Risk Parity + Capital Efficiency

Now let's compare the same traditional portfolios to the simple risk parity portfolio levered up 1.5x.

The following portfolios were compared from January 2000 through March 2024:

  1. 1.5x Simple Risk Parity: 45% Global stocks, 82.5% Treasury bonds, 11.25% gold, 11.25% trend-following, -50% cash
  2. "Balanced" 60/40: 60% Global stocks, 40% Treasury bonds
  3. Global Stocks: 100% Global stocks

The 1.5x (capital-efficient) simple risk parity portfolio now outperforms the traditional asset allocations with less risk. The annual growth rate of 7.4% is achieved with lower volatility (standard deviation) and lower maximum drawdown than the 60/40 portfolio and global stock portfolio.

Performance and risk comparison of levered risk parity investing, a 60/40 balanced portfolio, and stocks.

Below is a comparison of the drawdowns experienced for each portfolio over the last 20+ years. Because leverage is applied to a conservative, balanced risk parity allocation, the drawdowns of the 1.5x Simple Risk Parity portfolio are less severe than traditional stock and bond allocations.

Drawdown comparison of levered risk parity investing, a 60/40 balanced portfolio, and stocks.

This example demonstrates the data behind the risk-return graphic we viewed earlier (and showcase again below). The 1.5x risk parity portfolio is similar to the second red dot along the dashed line, where you see a higher return than the traditional portfolios (white dots) with less risk.

Efficient frontier comparing leverage to concentration.

How do you "use leverage"?

The concept I've described thus far was introduced in 1952, when Harry Markowitz developed Modern Portfolio Theory (MPT). However, while institutions have put this theory into practice for decades, most individual investors are entirely unfamiliar with this concept.

This is because, until recently, this investment strategy has been impractical or impossible for individual investors.

A critical requirement to put this theory into practice is the ability to access cheap borrowing near the risk-free rate. If you are forced to pay exorbitant borrowing rates to achieve leverage, your portfolio's returns will not exceed the cost to borrow and the strategy simply doesn't work.

Prior to recent SEC rulings and the launch of several funds that embed leverage, individual investors were forced to use margin accounts to access leverage. Below are the current borrowing rates for individual investors to use margin (leverage) in personal trading accounts as of May 2024. These borrowing rates of nearly 12% or greater are over double the current risk-free rate of about 5%.

Margin rates at Schwab brokerage as of May 2024.

However, things changed in 2019 when the SEC adopted Rule 6c-11, the so-called "ETF Rule." The rule modernized the ETF framework and streamlined the regulatory process, clarifying rules for ETFs to provide complex strategies (such as employing leverage).

As a result of this ruling, ETFs were created which employ leverage using futures contracts, which have implicit borrowing costs of essentially the risk-free rate.

So individual investors can now use these ETFs to employ leverage with institutional borrowing costs instead of using portfolio margin. An additional benefit is investors are only exposed as far as their investment into these funds and are not subject to margin calls.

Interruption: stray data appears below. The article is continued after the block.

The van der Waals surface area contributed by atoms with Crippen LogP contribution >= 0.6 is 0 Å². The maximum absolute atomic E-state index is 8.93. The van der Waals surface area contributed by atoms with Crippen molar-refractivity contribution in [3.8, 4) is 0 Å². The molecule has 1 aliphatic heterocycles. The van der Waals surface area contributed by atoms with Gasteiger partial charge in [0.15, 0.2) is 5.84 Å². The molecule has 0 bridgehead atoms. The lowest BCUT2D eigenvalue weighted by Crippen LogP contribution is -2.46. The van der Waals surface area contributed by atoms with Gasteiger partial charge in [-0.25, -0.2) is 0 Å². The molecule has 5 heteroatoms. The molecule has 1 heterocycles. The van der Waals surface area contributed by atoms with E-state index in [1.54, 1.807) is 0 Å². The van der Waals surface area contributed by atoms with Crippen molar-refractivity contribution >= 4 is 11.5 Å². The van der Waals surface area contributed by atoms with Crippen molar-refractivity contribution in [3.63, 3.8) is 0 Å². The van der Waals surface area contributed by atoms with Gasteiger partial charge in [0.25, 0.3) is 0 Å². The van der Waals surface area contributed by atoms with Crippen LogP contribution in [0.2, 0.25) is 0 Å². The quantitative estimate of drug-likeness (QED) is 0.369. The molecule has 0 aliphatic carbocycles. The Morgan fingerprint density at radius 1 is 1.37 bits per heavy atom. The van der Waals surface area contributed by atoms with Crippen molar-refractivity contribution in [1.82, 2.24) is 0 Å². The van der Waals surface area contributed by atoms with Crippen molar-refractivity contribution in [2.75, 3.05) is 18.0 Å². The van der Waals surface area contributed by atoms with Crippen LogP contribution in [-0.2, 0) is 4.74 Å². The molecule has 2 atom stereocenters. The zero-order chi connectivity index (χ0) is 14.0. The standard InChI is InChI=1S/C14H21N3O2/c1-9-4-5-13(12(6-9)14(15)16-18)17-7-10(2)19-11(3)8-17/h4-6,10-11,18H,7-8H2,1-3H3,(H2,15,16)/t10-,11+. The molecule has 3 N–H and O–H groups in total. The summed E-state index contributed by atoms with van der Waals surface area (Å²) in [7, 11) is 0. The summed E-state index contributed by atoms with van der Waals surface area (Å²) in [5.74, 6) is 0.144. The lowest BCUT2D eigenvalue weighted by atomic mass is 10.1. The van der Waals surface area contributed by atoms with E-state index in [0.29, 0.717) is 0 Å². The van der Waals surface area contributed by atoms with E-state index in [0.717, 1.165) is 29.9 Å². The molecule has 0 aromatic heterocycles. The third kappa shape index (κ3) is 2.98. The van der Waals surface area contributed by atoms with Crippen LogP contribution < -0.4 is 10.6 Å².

The following is a real-world example of a newly created ETF that allows investors to employ leverage.

Example of a Leveraged ETF

WisdomTree's U.S. Efficient Core Fund (NTSX) is an excellent example of how the SEC's ruling has changed the game for individual investors.

NTSX combines S&P 500 stocks and bond futures to effectively provide 1.5x leverage to a 60% stock and 40% bond portfolio. For every $1 invested, an investor essentially obtains 90% stock and 60% bond exposure.

This means an investor could invest 66.7% into NTSX and approximate a 60% stock (66.7% * 90%) and 40% bond (66.7% * 60%) portfolio, while still having 33.3% of their portfolio in cash. Below is a comparison of a 66.7% NTSX and 33.3% cash portfolio vs. a fully invested 60% S&P 500 stock (SPY) and 40% bond (GOVT) portfolio since NTSX's inception in 2018.

Performance comparison of a capital efficient portfolio to a fully-invested portfolio.

Comparison of 66.7% NTSX & 33.3% cash vs. 60% SPY (S&P 500 ETF) and 40% GOVT (Treasury Bond ETF) from September 2018 through April 2024, rebalanced monthly.

Products like NTSX offer individual investors access to institutional-level borrowing costs and thereby the ability to employ a capital-efficient investment approach.


All investors should start from the "optimal" portfolio, which generates the greatest return per unit of risk. If an investor desires a greater expected return, then they must choose between concentration or leverage.

Concentration is the traditional approach. And historically it has been the only viable approach for individual investors.

But in 2024 investors may choose leverage. And, as we have demonstrated, a thoughtful application of leverage to a highly diversified portfolio has the potential (and the theoretical backing) to increase expected returns without exceeding the risks of traditional portfolios.